They’re quite obvious about it. First they do extensive surveys to find out what the people want to hear, then they say it. It’s no wonder it seems like truth is dead. How can we be genuinely truthful with others, or even with ourselves when the entire framework of our society is a Matrix-esque intentional deception designed to keep us asleep so our pure bioenergy can be harvested by our hungry rulers?

  2. Lies surround us, assault us, and take a variety of forms.

    I cannot read anything “factual” any more without wondering what ax the writer had to grind, who the writer works for, how the writer makes money, etc.

    It is sad.

  3. For me the challenge is, how do we react when we suspect, or know, that someone is lying to us. It’s such a harsh thing to accuse someone of lying that it’s so much easier to avoid confrontation. And yet that effectively encourages people to keep going!

  4. I agree with you. I think the beef you have with lies to others is that most can be avoided if we identify where we are lying to ourselves.

    I believe you are hinting toward being aware of ourselves. The reason why scientific method extracts truth is because it is objective. When it becomes subjective, when we put “ourselves” into it, we start modifying that truth. We’re contaminating something that’s controlled and sterile. In order to get back to the truth, we need to practice disinterestedness.

    Furthermore, you can modify/filter the truth with positive thoughts as well as negative motives. Does my theory make sense?

  5. Meself thinks you got the facts correct in wrong order.

    Saying the truth is not *sometimes* hard. It is very hard always. If you get a really very high standard for what is “Truth” than saying the Truth is something only the Budhas do.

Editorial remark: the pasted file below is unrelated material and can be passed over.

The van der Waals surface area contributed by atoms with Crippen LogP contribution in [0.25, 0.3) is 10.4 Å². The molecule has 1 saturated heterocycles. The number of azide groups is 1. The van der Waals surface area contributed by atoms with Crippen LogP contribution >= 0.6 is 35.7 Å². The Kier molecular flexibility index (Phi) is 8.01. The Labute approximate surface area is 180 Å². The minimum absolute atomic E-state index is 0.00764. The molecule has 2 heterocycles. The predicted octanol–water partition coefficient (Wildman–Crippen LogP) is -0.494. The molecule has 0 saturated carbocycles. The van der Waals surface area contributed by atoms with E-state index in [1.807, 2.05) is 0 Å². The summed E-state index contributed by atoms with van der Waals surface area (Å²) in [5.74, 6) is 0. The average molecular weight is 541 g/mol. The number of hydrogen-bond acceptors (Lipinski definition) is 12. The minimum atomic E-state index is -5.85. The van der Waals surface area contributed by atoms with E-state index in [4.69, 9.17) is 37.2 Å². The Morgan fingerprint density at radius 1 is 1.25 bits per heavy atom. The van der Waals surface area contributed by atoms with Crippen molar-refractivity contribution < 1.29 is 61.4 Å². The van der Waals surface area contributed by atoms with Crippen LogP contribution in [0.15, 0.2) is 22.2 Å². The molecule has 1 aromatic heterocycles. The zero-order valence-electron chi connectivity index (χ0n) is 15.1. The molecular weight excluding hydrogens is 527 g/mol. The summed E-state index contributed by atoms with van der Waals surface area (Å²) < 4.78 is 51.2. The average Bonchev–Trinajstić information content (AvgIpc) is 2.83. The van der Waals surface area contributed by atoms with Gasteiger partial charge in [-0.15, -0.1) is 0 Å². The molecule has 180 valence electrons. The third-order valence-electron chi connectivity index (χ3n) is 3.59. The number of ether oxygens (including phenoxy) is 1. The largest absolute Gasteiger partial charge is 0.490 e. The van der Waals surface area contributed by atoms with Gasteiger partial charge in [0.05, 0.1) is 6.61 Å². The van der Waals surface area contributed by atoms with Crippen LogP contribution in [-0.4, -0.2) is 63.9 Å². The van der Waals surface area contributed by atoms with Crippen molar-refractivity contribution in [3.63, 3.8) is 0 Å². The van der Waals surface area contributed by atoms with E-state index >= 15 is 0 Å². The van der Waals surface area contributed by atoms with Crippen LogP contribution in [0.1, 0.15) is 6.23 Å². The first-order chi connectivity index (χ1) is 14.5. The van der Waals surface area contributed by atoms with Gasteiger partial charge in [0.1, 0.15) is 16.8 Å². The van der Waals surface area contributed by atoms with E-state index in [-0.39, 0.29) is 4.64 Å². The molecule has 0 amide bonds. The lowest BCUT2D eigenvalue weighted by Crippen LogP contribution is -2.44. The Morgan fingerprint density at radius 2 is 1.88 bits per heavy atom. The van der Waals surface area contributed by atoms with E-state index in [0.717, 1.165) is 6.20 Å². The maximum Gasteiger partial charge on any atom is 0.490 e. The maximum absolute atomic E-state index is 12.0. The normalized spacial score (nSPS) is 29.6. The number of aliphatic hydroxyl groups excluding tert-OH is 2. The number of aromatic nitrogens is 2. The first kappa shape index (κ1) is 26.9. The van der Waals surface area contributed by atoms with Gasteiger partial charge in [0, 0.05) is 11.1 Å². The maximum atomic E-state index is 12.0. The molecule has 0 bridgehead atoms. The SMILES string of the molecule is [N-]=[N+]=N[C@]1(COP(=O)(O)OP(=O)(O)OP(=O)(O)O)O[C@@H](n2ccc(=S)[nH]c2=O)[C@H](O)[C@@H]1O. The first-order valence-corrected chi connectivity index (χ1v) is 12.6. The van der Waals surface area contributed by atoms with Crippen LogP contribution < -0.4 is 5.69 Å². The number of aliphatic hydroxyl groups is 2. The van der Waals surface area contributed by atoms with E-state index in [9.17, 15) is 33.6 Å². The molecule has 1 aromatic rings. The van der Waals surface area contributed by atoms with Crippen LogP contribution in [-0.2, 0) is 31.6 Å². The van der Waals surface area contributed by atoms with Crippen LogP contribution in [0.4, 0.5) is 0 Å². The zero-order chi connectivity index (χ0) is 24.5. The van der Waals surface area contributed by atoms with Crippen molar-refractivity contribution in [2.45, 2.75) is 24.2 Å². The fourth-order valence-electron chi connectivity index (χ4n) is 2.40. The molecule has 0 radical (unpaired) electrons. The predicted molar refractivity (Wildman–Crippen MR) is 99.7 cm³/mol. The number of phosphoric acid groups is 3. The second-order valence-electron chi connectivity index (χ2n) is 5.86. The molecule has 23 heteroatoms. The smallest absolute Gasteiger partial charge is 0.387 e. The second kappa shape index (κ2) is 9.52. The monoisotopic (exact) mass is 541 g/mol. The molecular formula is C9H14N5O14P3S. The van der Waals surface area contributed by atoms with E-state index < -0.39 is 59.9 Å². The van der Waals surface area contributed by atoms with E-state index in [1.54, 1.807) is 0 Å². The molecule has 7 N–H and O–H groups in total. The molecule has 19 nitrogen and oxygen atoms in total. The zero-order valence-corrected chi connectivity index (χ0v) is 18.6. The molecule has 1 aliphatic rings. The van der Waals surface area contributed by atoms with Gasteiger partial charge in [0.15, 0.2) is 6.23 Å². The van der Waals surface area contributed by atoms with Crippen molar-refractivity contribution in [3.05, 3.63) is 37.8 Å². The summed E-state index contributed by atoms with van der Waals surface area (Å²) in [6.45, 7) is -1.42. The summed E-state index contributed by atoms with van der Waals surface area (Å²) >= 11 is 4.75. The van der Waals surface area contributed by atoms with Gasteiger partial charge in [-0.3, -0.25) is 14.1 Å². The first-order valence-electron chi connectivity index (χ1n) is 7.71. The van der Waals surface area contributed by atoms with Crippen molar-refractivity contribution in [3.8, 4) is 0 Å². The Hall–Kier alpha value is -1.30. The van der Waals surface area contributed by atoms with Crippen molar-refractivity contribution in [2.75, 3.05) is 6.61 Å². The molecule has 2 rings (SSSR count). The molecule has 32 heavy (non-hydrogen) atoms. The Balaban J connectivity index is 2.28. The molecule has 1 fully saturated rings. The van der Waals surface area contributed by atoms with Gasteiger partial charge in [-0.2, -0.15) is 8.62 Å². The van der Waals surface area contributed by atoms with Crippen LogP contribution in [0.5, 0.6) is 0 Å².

I don’t think the majority of people are liars, they are just not very well equipped language-wise.

    In fact, language theories have lots of interesting ideas about this issue. Umberto Eco, for example, states that language is the possibility of the lie.

  6. stephen: “I think that the majority of lies are in a way true.”

    Exactly. All of the real whoppers have a grain of truth just off-center. That’s what makes them plausible.

    – M. \”/

  7. My experience is that truth is more often about perception rather than deception.

    We’re all guilty of self-deception. Personally I think this is the worst kind of lie because it’s enabling. These are the type of lies that lead to the ones that cause the most damage. They are the lies that allow us to cheat each other out of honest relationships. Because of them we have insincere relationships with our bank accounts. Being honest about financial limitations would inhibit us from gratifying ourselves with material possessions. We lie about whether or not we can afford things because we have twisted ideas on material property. We convince ourselves that Prada will make us happy; not because Prada markets itself so well, but because we won’t be honest about what WILL make us happy.